Windows 7 specifically checks it's interface on boot. eSATA and Thunderbolt do work. USB and FireWire do not work. With that said FW800 is acceptable as an OSX boot drive. Older Mac Minis would even get a boost from using 3.5" external FW800 drives. No longer the case with SATA III internals on all the 2011 Mac line.
  16. Spadoinkles macrumors regular

    May 5, 2011
    I'm buying my 15" next month with Apple's 128 because it's the price of a cheapo 40GB here in New Zealand. They aren't bad after all when you're getting 22MB/s read/write from your old old Samsung 2.5" HDD :)
  17. MVRL macrumors regular


    Oct 17, 2011
    Apple uses Toshiba SSD. It's pretty sub-par in terms of cost/performance, but as many have mentioned, you do get Apple warranty.
  18. Spadoinkles macrumors regular

    May 5, 2011

    I've heard they're reliable - definitely outperforms the cheapo Agility, which would probably be the only thing within my price range.

    When you mean pretty sub-par... is that the 470MB/s average read/write as opposed to the 550 industry standard? It's blazingly quick compared to the 22 I'm getting either way :D :confused: :rolleyes:
  19. abdu2s macrumors newbie

    Oct 16, 2011
    I really don't recommend getting the apple SSD.
    yes it has Applecare, yes it has Native trim support.

    But a third party SSD would also have Warranty, Garbage collection features similar to the TRIM, Sata 3.

    i use a Kingston HyperX SSD 120, bought it for 260$

    It has a Garbage collection feature,Life time warranty

    Reads:490mb write:400 on a macbook pro 13(early 2011)
    it's been working great and fast for me boot time 14 seconds with windows installed and billion software and games.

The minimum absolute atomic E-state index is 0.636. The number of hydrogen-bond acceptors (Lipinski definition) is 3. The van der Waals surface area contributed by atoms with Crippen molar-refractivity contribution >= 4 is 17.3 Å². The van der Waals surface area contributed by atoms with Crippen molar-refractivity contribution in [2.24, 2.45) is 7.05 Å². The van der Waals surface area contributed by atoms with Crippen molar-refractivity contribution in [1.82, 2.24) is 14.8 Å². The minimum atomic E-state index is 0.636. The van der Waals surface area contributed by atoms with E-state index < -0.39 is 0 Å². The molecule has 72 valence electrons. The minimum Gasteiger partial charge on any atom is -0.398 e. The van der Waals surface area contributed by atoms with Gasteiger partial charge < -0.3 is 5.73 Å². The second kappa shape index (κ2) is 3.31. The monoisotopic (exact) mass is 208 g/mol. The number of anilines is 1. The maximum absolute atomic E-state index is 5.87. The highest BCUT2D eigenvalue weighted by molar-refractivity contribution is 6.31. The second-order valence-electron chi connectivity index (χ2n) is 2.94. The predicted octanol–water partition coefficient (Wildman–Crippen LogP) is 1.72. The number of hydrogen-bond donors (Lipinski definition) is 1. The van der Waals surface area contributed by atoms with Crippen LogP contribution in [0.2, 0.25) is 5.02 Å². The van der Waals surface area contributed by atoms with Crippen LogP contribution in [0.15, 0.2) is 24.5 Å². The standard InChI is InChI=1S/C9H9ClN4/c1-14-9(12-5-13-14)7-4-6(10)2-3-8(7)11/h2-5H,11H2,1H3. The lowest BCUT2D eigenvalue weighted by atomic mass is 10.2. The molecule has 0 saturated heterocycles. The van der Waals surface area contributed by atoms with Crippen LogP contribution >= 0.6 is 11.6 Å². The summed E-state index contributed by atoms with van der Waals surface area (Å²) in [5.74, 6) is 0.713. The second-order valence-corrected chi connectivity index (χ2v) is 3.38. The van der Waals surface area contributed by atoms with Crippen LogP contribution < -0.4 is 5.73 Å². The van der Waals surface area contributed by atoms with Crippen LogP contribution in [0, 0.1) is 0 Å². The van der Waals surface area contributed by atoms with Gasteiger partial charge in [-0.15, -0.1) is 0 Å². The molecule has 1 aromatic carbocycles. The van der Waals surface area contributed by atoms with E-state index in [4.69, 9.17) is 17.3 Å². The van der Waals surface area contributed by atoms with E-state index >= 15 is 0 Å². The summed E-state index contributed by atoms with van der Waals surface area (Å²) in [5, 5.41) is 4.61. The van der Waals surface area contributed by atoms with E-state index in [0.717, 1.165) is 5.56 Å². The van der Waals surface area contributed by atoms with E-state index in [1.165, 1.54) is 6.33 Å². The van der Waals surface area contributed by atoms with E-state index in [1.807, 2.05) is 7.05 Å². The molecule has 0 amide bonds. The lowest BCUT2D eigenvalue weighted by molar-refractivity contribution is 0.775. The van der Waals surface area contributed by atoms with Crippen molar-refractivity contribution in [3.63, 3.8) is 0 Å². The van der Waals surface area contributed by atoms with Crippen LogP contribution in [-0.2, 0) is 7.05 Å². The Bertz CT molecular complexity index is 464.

To answer your other question about booting to windows from an external HDD.

    Yes, you can just plug the USB press option at the start, and Boot to windows 7.

    But the way a let it work was. installed the old HDD on the laptop, partition and install windows using bootcamp. the put it in an external enclosure.

    it works fine. and the speeds isn't really that bad
  20. MVRL macrumors regular


    Oct 17, 2011
    It's really up to chances, because I have seen people getting different models of SSDs from Apple. I've seen my friend's MBP testing 220ish while another friend's MBA tests around 450MB/s. That is, you don't really get a guarantee as to which SSD you will receive.

    Other than that, I would recommend the Intel 320 as it is possibly one of the most reliable SSD out there.
  21. Spadoinkles macrumors regular

    May 5, 2011

    Intel 320 costs three times as much as what I'll be paying for my Apple 128.
    Yes, other SSDs have warranty too, but they're a bitch when it comes to claiming, at least over here in New Zealand. Friend of mine bought an OCZ - he was left SSDless for more than a month while it was sent out to get 'repaired'.

    I pay rates for garbage collection. I don't have crap on my work machines.

    You bought a Kingston for AU$260. Are you serious?

    I love how you value boot time. The truth is, most MBP users boot at the most once a month (unless you bootcamp) and saving 10 seconds once a month equates to TWO MINUTES A YEAR. That's 26 hours working at McDonalds.